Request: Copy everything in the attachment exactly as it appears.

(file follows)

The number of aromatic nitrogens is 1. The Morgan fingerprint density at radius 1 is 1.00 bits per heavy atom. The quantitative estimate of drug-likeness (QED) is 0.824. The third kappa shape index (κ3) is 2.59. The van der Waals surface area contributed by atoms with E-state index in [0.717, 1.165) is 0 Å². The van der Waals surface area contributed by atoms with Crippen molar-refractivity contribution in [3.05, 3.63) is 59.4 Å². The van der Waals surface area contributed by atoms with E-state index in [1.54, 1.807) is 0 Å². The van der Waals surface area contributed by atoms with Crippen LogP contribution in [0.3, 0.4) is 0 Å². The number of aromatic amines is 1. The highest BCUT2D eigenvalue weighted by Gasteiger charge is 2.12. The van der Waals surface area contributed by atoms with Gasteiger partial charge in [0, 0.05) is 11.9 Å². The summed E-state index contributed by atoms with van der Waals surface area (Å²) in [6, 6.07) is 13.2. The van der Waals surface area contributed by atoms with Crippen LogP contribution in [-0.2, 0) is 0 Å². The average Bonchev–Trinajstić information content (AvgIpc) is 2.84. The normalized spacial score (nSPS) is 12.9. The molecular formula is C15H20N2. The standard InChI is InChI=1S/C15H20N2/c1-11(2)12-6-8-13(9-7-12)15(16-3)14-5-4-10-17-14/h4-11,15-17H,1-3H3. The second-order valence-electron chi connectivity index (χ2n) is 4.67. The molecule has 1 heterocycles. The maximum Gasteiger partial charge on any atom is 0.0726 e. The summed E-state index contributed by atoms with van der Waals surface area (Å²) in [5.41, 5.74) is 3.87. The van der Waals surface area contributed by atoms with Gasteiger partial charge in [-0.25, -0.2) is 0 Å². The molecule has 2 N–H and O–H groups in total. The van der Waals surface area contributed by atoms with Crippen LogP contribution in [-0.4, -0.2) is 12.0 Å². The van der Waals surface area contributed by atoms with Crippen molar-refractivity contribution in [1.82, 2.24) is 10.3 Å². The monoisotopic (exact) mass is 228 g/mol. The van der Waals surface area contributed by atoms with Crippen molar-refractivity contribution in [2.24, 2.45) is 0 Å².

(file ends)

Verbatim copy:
The number of aromatic nitrogens is 1. The Morgan fingerprint density at radius 1 is 1.00 bits per heavy atom. The quantitative estimate of drug-likeness (QED) is 0.824. The third kappa shape index (κ3) is 2.59. The van der Waals surface area contributed by atoms with E-state index in [0.717, 1.165) is 0 Å². The van der Waals surface area contributed by atoms with Crippen molar-refractivity contribution in [3.05, 3.63) is 59.4 Å². The van der Waals surface area contributed by atoms with E-state index in [1.54, 1.807) is 0 Å². The van der Waals surface area contributed by atoms with Crippen LogP contribution in [0.3, 0.4) is 0 Å². The number of aromatic amines is 1. The highest BCUT2D eigenvalue weighted by Gasteiger charge is 2.12. The van der Waals surface area contributed by atoms with Gasteiger partial charge in [0, 0.05) is 11.9 Å². The summed E-state index contributed by atoms with van der Waals surface area (Å²) in [6, 6.07) is 13.2. The van der Waals surface area contributed by atoms with Crippen LogP contribution in [-0.2, 0) is 0 Å². The average Bonchev–Trinajstić information content (AvgIpc) is 2.84. The normalized spacial score (nSPS) is 12.9. The molecular formula is C15H20N2. The standard InChI is InChI=1S/C15H20N2/c1-11(2)12-6-8-13(9-7-12)15(16-3)14-5-4-10-17-14/h4-11,15-17H,1-3H3. The second-order valence-electron chi connectivity index (χ2n) is 4.67. The molecule has 1 heterocycles. The maximum Gasteiger partial charge on any atom is 0.0726 e. The summed E-state index contributed by atoms with van der Waals surface area (Å²) in [5.41, 5.74) is 3.87. The van der Waals surface area contributed by atoms with Gasteiger partial charge in [-0.25, -0.2) is 0 Å². The molecule has 2 N–H and O–H groups in total. The van der Waals surface area contributed by atoms with Crippen LogP contribution in [-0.4, -0.2) is 12.0 Å². The van der Waals surface area contributed by atoms with Crippen molar-refractivity contribution in [1.82, 2.24) is 10.3 Å². The monoisotopic (exact) mass is 228 g/mol. The van der Waals surface area contributed by atoms with Crippen molar-refractivity contribution in [2.24, 2.45) is 0 Å².